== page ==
the second best television show ever
Paul’s note: I received some very excellent presents this Christmas. As I have a chance to enjoy them more, you will be reading about things like this, this and some very cool items from here. Today, I review a gift from Scott and Julie: the HBO series Deadwood.
In 1868, the Fort Laramie Treaty granted the Sioux Nation “absolute and undisturbed use and occupation” of the sacred Black Hills of Dakota. On the pretext of reconnaissance “to better control the Indians making...raids toward the south,” George Armstrong Custer led a military expedition of the Black Hills in 1874. As rumors suggested they would, Custer discovered gold in French Creek.
In 1875, while the US government tried unsuccessfully to secure mining rights from the Sioux, pioneers began arriving in the Black Hills in search of their fortune. Their presence was illegal, but following the start of war with the Sioux and the 1876 rout of General Custer at the Battle of the Little Bighorn, no attempt was made to slow settlement. By 1877, the war was over, the Sioux had been relocated, and the Black Hills were annexed into the United States abrogating the Fort Laramie Treaty.
It is this context that creator David Milch chooses for Deadwood, the extraordinary HBO series that just completed its third and, most probably, last season. Milch, one of the very talented writers of Hill Street Blues and co-creator of NYPD Blue, had originally shopped a drama about police in the time of Nero. With Rome in development, HBO asked Milch to adjust the concept.
In 1876, Deadwood the city was lawless and part of no state or territory. It was a rough camp, averaging a murder a day, and it was filled with the most rugged of adventurers. Yet, economic opportunity forced the development of order and community, and it is this aspect that fascinates Milch.
At the center of Deadwood the series (wikipedia) is Al Swearengen, owner of the Gem Saloon. Like many characters in Deadwood, Al is an historical figure re-imagined with fictional depth and personality. Al is amoral (he runs his brothel ruthlessly and won’t hesitate to order a murder), but as the series progresses we learn that Al is also human. He is a deeply nuanced character perfectly played by the English Ian McShane.
As New Yorker reviewer Nancy Franklin suggests, the characters of Deadwood go beyond “the familiar cardboard cutouts” of the Old West to acquaint us “with the real forces and peoples that converged to form our country.” An aging Wild Bill is present (Keith Carradine) as is a multifaceted Calamity Jane (Robin Weigert). But, we also meet businessman Sol Star (John Hawkes), former marshal Seth Bullock (Timothy Olyphant), Trixie the prostitute (Paula Malcomson) and a cast of 40 other brilliantly written and acted characters.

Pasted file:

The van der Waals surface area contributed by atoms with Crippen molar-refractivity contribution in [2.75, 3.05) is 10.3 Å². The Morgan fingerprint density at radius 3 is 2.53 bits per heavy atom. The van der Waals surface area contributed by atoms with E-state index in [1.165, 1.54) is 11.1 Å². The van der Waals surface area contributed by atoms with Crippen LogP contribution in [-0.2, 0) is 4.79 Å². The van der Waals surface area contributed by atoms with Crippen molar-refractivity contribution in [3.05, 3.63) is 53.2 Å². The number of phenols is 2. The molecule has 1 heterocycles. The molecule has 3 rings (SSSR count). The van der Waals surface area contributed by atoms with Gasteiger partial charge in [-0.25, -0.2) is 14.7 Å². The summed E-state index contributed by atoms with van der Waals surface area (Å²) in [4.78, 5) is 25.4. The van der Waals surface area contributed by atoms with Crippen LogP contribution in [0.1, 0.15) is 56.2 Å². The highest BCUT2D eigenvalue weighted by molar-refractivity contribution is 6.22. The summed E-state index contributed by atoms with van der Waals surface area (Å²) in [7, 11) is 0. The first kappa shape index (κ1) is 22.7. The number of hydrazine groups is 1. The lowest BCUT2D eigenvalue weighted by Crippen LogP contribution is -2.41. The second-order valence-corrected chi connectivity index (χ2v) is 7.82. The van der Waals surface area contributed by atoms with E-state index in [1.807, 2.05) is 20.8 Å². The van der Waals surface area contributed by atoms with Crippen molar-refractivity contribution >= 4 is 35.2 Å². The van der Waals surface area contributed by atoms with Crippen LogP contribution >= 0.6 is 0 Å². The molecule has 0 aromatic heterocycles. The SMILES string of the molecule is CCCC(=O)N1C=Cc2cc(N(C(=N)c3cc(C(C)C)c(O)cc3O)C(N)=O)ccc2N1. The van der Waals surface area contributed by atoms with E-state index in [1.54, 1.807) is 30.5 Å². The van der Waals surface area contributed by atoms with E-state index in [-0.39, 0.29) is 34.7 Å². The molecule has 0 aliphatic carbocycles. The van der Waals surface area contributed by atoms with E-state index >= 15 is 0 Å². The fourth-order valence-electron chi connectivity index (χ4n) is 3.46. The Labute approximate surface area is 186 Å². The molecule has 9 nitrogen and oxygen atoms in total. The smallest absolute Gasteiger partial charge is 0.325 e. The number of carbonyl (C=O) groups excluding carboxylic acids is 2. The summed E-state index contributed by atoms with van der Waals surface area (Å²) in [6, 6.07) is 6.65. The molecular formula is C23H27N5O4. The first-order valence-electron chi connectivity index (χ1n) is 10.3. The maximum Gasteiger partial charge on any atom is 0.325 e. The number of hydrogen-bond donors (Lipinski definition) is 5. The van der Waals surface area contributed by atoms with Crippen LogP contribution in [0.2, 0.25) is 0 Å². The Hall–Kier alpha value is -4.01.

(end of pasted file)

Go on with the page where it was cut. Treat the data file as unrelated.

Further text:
It is hard to identify the most noteworthy performances, but if pressed I’d mention William Sanderson as the peculiar E.B. Farnum, owner of the Grand Central Hotel; Keone Young as the non-English speaking Mr. Wu, a leader among the Chinese in camp; Jeffrey Jones as the too jovial A.W. Merrick, editor of the Deadwood Pioneer, Brad Dourif as the grumpy Doc Cochran, the camp’s physician; and, Powers Boothe as Cy Tolliver, the larger-than-life owner of the Gem’s upscale rival. Famous close-up illusionist Ricky Jay is also enjoyable as Eddie Sawyer, Tolliver’s right-hand man.
Milch loves colorful language. NYPD Blue brought “rhythm” and “tune-up” into our lexicon and terms like “asshole,” “dickhead” and “deadbeat scumbag” to prime time. (Ironically, the Parents Television Council has a longer list.) On HBO, Milch is unrestrained. Instances of f*** and c*** pepper most sentences, but so too does beautiful phrasing and an anachronistic style that demands your attention.
I’ve previously proclaimed that The Wire is the best television program I have ever seen. Having watched the 24 episodes of seasons 1 and 2 of Deadwood as quickly as possible I am confident that Deadwood is the second best. Despite the extreme profanity, the dialog is more rewarding in Deadwood and the relationships may be better developed. The Wire’s genius is the tightness of the story, and in this aspect is it unrivaled in television history.
Thanks to Emmanuel (who introduced me to The Wire) for recommending Deadwood and to Scott (who told us all about Primer and Arrested Development) for the gift of season 1.
Bonus link: a re-post of the New Yorker’s 2005 profile on David Milch